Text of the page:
The Grand Duke, or, The Statutory Duel, is the last and least of the 13 extant Gilbert & Sullivan operettas. It's the least performed, anyway. I've actually seen it three times, from different troupes. Of the previous productions, one was pretty enjoyable, the other was not. Now I've seen it from the Lamplighters, and it was as good as anything this venerable and often first-rate band has ever done. This was the last performance, so I'm sorry I can't send you to see it. I went over to Lesher in Walnut Creek for this one, so that I could meet up with friends from LA who'd come up for it. It was worth their trouble. We were transported with delight.
A ponderous comedy about a theatrical troupe trying to take over the government of a small German principality, The Grand Duke features a man whose attempts at scheming lead him to find that he's acquired contractual obligations to marry four different women at once. That everyone gets satisfactorily and conventionally paired off at the end suggests that there are a lot of characters to keep track of.
One key to making The Grand Duke work is to cut it. The better of the earlier productions was cut pretty severely. This one was cut moderately: several additional verses to songs, a couple whole numbers, and lots of dialogue went out. It still lasted 160 minutes with intermission.
The other key is simply strong and energetic performances. Everybody here threw themselves into it with enthusiasm, the three principals particularly so. Light baritone Chris Uzelac turned the thoroughly unlikeable Grand Duke Rudolph into a comic masterpiece, fretting and fussing all over, and, when he dives into the court fountain to retrieve his hat, contorting his legs around absurdly as Rudolph desperately tries to attract help from another character obliviously soliloquizing. The powerful low soprano Jennifer Ashworth regally strutted as the theatrical prima donna Julia, giving a parody of operatic mugging as she demonstrates how she'd play a jealous Grand Duchess. Robby Stafford as Ludwig, the company's leading man who becomes interim Grand Duke, was less dim and fatuous than I've seen the part played, but made up for that with vivid stage presence and an enormously strong voice.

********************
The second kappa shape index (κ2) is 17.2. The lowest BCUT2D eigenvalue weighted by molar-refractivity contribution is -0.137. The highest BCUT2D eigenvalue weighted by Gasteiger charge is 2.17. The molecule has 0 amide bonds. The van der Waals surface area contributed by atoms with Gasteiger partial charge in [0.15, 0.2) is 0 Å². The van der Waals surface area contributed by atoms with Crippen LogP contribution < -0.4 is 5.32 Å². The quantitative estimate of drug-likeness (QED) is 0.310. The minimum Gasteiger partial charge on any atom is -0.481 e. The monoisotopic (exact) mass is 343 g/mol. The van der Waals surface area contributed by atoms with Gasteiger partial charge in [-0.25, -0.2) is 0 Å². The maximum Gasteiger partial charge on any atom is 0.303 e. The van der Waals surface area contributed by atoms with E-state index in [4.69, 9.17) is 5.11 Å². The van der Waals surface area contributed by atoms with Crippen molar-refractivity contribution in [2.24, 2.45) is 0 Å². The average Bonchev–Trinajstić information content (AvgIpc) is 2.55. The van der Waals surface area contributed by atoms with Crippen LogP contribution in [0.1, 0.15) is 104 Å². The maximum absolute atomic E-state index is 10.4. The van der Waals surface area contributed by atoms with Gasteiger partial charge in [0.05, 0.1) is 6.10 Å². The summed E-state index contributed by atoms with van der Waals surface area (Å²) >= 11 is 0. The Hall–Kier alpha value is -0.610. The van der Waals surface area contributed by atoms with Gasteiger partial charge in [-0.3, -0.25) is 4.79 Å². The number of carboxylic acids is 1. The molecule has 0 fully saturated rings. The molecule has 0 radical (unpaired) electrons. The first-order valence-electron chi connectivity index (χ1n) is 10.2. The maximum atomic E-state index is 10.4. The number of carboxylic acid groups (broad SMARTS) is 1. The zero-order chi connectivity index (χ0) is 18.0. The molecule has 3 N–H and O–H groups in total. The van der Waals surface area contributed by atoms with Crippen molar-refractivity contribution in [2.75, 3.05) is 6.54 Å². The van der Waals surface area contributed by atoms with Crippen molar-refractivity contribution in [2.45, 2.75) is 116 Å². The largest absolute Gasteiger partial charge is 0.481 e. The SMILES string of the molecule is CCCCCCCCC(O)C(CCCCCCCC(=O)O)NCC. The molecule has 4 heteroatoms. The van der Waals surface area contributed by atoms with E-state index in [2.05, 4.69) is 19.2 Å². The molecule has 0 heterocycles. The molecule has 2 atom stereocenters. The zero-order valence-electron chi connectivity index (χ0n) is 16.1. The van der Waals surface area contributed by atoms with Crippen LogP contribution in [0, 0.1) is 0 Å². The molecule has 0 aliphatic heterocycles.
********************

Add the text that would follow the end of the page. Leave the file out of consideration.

Staging was completely fluid, and I particularly liked the formal entrance march of the chamberlains, who used passages of strong beats in the music to stop marching and hop in place instead.
Everybody else was good too, and another key was the instrumentalists down in the pit. The 20-person orchestra was so together that it sounded bigger, and conductor Monroe Kanouse had real mastery of the music. It's not top-drawer work of Sullivan's any more than it is of Gilbert's, but in these hands all the songs were at least pleasant, none felt tiresome or superfluous, and some were even slightly catchy. In general it was as good as any other lesser Sullivan works I've heard, which means better than any other operettas I know.
During the run, the Lamplighters recorded it, and when it's released it'll be for sale here. You'll miss the acting and staging and pacing, and the delighted audience reaction, but the songs will be as well-performed as they possibly could be.